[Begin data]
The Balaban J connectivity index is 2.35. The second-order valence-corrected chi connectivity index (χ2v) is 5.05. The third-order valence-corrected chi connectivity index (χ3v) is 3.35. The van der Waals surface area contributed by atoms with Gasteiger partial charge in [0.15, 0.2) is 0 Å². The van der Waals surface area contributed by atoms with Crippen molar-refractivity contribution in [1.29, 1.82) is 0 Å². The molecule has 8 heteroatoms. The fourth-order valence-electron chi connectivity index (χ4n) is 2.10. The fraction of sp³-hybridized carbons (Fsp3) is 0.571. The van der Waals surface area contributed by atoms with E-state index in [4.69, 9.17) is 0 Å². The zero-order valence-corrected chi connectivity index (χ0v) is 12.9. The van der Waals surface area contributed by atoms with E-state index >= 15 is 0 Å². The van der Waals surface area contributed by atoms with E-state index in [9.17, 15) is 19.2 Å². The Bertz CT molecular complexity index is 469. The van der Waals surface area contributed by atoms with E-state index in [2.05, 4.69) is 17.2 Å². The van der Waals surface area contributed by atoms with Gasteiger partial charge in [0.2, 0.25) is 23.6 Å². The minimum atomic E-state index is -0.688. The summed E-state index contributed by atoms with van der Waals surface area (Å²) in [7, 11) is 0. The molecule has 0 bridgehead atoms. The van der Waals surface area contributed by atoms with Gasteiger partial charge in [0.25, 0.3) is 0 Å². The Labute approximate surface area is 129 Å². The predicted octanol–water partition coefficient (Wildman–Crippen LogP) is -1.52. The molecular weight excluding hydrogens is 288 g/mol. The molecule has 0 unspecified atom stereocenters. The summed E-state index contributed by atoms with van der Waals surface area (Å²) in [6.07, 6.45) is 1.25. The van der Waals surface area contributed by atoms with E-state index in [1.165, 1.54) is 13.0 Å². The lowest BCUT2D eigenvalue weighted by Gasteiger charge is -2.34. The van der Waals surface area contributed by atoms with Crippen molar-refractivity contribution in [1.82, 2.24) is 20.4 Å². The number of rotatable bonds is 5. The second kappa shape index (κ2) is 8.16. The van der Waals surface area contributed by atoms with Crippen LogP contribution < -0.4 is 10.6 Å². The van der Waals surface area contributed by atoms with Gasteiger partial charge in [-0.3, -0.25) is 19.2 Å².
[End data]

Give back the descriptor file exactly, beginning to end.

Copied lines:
The Balaban J connectivity index is 2.35. The second-order valence-corrected chi connectivity index (χ2v) is 5.05. The third-order valence-corrected chi connectivity index (χ3v) is 3.35. The van der Waals surface area contributed by atoms with Gasteiger partial charge in [0.15, 0.2) is 0 Å². The van der Waals surface area contributed by atoms with Crippen molar-refractivity contribution in [1.29, 1.82) is 0 Å². The molecule has 8 heteroatoms. The fourth-order valence-electron chi connectivity index (χ4n) is 2.10. The fraction of sp³-hybridized carbons (Fsp3) is 0.571. The van der Waals surface area contributed by atoms with E-state index in [4.69, 9.17) is 0 Å². The zero-order valence-corrected chi connectivity index (χ0v) is 12.9. The van der Waals surface area contributed by atoms with E-state index >= 15 is 0 Å². The van der Waals surface area contributed by atoms with E-state index in [9.17, 15) is 19.2 Å². The Bertz CT molecular complexity index is 469. The van der Waals surface area contributed by atoms with E-state index in [2.05, 4.69) is 17.2 Å². The van der Waals surface area contributed by atoms with Gasteiger partial charge in [0.2, 0.25) is 23.6 Å². The minimum atomic E-state index is -0.688. The summed E-state index contributed by atoms with van der Waals surface area (Å²) in [7, 11) is 0. The molecule has 0 bridgehead atoms. The van der Waals surface area contributed by atoms with Gasteiger partial charge in [0.25, 0.3) is 0 Å². The Labute approximate surface area is 129 Å². The predicted octanol–water partition coefficient (Wildman–Crippen LogP) is -1.52. The molecular weight excluding hydrogens is 288 g/mol. The molecule has 0 unspecified atom stereocenters. The summed E-state index contributed by atoms with van der Waals surface area (Å²) in [6.07, 6.45) is 1.25. The van der Waals surface area contributed by atoms with E-state index in [1.165, 1.54) is 13.0 Å². The lowest BCUT2D eigenvalue weighted by Gasteiger charge is -2.34. The van der Waals surface area contributed by atoms with Crippen molar-refractivity contribution in [1.82, 2.24) is 20.4 Å². The number of rotatable bonds is 5. The second kappa shape index (κ2) is 8.16. The van der Waals surface area contributed by atoms with Crippen LogP contribution < -0.4 is 10.6 Å². The van der Waals surface area contributed by atoms with Gasteiger partial charge in [-0.3, -0.25) is 19.2 Å².